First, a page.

International
Tables for
Crystallography
Volume B
Reciprocal space
Edited by U. Shmueli

International Tables for Crystallography (2006). Vol. B, ch. 5.1, p. 546   | 1 | 2 |

Section 5.1.7.1.2. Absorbing crystals

A. Authiera*

aLaboratoire de Minéralogie-Cristallographie, Université P. et M. Curie, 4 Place Jussieu, F-75252 Paris CEDEX 05, France
Correspondence e-mail: authier@lmcp.jussieu.fr

5.1.7.1.2. Absorbing crystals

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Rocking curve. Since the sign of γ is negative, [[\eta^{2} + \hbox{S}(\gamma h)]^{1/2}] in (5.1.3.10)[link] has a very large imaginary part when [|\eta_{r}| \leq 1]. It cannot be calculated using the same approximations as in the Laue case. Let us set [Z \exp (i\Psi') = \eta \mp (\eta^{2} - 1)^{1/2}. \eqno(5.1.7.5)] The reflecting power is [I_{h} = (F_{h}/F_{\bar{h}})^{1/2} Z^{2}, \eqno(5.1.7.6)] where [Z = [L - (L^{2} - 1)^{1/2}]^{1/2}, L = |\eta|^{2} + \rho^{2}] and [\rho = |\eta^{2} - 1|] is the modulus of expression (5.1.7.5)[link] where the sign is chosen in such a way that Z is smaller than 1.

The expression for the reflected intensity in the absorbing Bragg case was first given by Prins (1930)[link]. The way of representing it given here was first used by Hirsch & Ramachandran (1950)[link]. The properties of the rocking curve have been described by Fingerland (1971)[link].

There is no longer a total-reflection domain and energy penetrates the crystal at all incidence angles, although with a very high absorption coefficient within the domain [|\eta_{r}| \leq 1]. Fig. 5.1.7.2[link] gives an example of a rocking curve for a thick absorbing crystal. It was first observed by Renninger (1955)[link]. The shape is asymmetric and is due to the anomalous-absorption effect: it is lower than normal on the low-angle side, which is associated with wavefields belonging to branch 1 of the dispersion surface, and larger than normal on the high-angle side, which is associated with branch 2 wavefields. The amount of asymmetry depends on the value of the ratio [A/B] of the coefficients in the expression for the imaginary part of the deviation parameter in (5.1.3.7)[link]: the smaller this ratio, the more important the asymmetry.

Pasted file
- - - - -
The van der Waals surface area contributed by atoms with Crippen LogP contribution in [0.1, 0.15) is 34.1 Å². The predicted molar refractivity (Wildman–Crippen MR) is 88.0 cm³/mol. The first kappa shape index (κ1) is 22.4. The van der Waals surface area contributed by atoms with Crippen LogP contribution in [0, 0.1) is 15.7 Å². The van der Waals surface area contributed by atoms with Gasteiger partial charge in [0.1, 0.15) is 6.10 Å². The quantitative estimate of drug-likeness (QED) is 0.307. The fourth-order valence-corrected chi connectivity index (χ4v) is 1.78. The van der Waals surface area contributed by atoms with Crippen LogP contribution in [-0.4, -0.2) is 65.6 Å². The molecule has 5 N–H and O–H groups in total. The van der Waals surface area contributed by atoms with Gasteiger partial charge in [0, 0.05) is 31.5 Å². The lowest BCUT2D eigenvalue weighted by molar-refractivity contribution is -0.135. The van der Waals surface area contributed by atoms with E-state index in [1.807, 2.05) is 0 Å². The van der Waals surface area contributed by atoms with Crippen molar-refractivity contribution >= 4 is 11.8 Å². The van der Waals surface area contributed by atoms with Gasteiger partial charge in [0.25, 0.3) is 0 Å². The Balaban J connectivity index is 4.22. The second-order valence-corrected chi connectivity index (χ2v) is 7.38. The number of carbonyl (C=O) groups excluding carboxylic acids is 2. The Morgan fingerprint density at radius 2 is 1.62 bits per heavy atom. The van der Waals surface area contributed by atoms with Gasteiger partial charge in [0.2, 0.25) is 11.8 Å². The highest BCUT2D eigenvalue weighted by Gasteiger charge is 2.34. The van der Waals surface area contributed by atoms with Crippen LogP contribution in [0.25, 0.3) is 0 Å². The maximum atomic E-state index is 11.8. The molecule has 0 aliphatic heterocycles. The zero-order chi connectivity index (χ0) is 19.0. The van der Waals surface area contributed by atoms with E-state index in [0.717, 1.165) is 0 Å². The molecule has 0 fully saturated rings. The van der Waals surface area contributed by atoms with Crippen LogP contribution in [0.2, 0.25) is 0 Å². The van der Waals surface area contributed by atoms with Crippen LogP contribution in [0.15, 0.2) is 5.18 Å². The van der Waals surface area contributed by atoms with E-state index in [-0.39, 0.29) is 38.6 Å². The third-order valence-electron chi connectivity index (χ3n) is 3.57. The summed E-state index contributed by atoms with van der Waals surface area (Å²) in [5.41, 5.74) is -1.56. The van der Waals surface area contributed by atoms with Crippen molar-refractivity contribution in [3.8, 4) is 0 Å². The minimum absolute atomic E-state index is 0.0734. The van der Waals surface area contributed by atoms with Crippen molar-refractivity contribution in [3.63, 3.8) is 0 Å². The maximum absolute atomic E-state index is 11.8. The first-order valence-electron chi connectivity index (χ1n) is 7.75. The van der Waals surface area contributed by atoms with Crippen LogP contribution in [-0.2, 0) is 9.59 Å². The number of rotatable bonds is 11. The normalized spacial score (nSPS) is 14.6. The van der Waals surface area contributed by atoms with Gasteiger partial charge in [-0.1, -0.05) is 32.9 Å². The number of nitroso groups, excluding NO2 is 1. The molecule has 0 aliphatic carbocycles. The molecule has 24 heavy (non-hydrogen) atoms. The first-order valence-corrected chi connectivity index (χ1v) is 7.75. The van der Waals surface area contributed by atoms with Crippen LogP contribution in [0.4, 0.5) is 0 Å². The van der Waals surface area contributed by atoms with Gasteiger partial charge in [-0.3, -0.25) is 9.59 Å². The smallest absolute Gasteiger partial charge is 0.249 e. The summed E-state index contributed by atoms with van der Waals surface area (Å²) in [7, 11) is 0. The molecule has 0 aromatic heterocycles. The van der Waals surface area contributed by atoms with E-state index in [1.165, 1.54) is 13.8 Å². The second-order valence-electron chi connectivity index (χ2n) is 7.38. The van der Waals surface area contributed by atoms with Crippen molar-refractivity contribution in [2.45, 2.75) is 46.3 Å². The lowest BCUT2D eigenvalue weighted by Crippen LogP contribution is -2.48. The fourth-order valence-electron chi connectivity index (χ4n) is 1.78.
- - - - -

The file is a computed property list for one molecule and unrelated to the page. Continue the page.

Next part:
[Figure 5.1.7.2]

Figure 5.1.7.2 | top | pdf |

Theoretical rocking curve in the reflection case for a thick absorbing crystal. The 400 reflection of GaAs using Cu Kα radiation is shown.

Absorption coefficient. The effective absorption coefficient, taking into account both the Borrmann effect and extinction, is given by (Authier, 1986[link]) [\mu = \mu_{o} + 2(|F_{h}F_{\bar{h}}|)^{1/2} {R \lambda \over V(|\gamma|)^{1/2}} Z \sin (\beta + \Psi'),] where β is defined in equation (5.1.3.7)[link] and Ψ′ in equation (5.1.7.5)[link], and where the sign is chosen in such a way that Z converges. Fig. 5.1.7.3[link] shows the variation of the penetration depth [z_{o} = \gamma_{o} / \mu] with the deviation parameter.

[Figure 5.1.7.3]

Figure 5.1.7.3 | top | pdf |

Bragg case: thick crystals. Variation of the penetration depth with incidence angle (represented here by the dimensionless deviation parameter η). Thin curve: without absorption; thick curve: with absorption for the 400 reflection of GaAs using Cu Kα radiation.

References

Authier, A. (1986). Angular dependence of the absorption induced nodal plane shifts of X-ray stationary waves. Acta Cryst. A42, 414–426.Google Scholar
Fingerland, A. (1971). Some properties of the single crystal rocking curve in the Bragg case. Acta Cryst. A27, 280–284.Google Scholar
Hirsch, P. B. & Ramachandran, G. N. (1950). Intensity of X-ray reflection from perfect and mosaic absorbing crystals. Acta Cryst. 3, 187–194.Google Scholar
Prins, J. A. (1930). Die Reflexion von Röntgenstrahlen an absorbierenden idealen Kristallen. Z. Phys. 63, 477–493.Google Scholar
Renninger, M. (1955). Messungen zur Röntgenstrahl-Optik des Idealkristalls. I. Bestätigung der Darwin–Ewald–Prins–Kohler-Kurve. Acta Cryst. 8, 597–606.Google Scholar








































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